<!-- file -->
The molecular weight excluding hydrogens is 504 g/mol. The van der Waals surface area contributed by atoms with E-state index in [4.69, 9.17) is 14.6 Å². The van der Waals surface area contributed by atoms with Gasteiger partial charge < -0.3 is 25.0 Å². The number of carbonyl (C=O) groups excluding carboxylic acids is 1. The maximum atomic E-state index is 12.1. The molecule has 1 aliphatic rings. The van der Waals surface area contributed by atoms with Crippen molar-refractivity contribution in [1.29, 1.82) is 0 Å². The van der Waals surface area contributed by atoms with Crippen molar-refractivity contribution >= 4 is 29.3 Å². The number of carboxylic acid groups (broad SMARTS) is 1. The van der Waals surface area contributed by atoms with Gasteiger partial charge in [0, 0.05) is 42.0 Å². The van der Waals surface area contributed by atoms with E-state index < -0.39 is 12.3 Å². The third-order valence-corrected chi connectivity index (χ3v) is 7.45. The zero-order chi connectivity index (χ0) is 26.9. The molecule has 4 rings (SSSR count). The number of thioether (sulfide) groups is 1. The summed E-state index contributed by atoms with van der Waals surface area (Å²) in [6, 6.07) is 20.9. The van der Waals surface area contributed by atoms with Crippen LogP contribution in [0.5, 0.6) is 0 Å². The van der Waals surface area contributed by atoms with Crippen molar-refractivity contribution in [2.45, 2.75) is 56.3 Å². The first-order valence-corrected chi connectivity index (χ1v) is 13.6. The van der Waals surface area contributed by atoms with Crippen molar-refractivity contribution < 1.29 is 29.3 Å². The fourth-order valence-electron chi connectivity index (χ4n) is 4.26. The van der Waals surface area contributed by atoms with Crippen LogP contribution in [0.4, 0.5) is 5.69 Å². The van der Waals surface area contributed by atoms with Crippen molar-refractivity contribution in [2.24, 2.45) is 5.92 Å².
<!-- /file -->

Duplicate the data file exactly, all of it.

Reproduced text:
The molecular weight excluding hydrogens is 504 g/mol. The van der Waals surface area contributed by atoms with E-state index in [4.69, 9.17) is 14.6 Å². The van der Waals surface area contributed by atoms with Gasteiger partial charge < -0.3 is 25.0 Å². The number of carbonyl (C=O) groups excluding carboxylic acids is 1. The maximum atomic E-state index is 12.1. The molecule has 1 aliphatic rings. The van der Waals surface area contributed by atoms with Crippen molar-refractivity contribution in [1.29, 1.82) is 0 Å². The van der Waals surface area contributed by atoms with Crippen molar-refractivity contribution >= 4 is 29.3 Å². The number of carboxylic acid groups (broad SMARTS) is 1. The van der Waals surface area contributed by atoms with Gasteiger partial charge in [0, 0.05) is 42.0 Å². The van der Waals surface area contributed by atoms with E-state index < -0.39 is 12.3 Å². The third-order valence-corrected chi connectivity index (χ3v) is 7.45. The zero-order chi connectivity index (χ0) is 26.9. The molecule has 4 rings (SSSR count). The number of thioether (sulfide) groups is 1. The summed E-state index contributed by atoms with van der Waals surface area (Å²) in [6, 6.07) is 20.9. The van der Waals surface area contributed by atoms with Crippen LogP contribution in [0.5, 0.6) is 0 Å². The van der Waals surface area contributed by atoms with Crippen molar-refractivity contribution in [2.45, 2.75) is 56.3 Å². The first-order valence-corrected chi connectivity index (χ1v) is 13.6. The van der Waals surface area contributed by atoms with Crippen molar-refractivity contribution < 1.29 is 29.3 Å². The fourth-order valence-electron chi connectivity index (χ4n) is 4.26. The van der Waals surface area contributed by atoms with Crippen LogP contribution in [0.4, 0.5) is 5.69 Å². The van der Waals surface area contributed by atoms with Crippen molar-refractivity contribution in [2.24, 2.45) is 5.92 Å².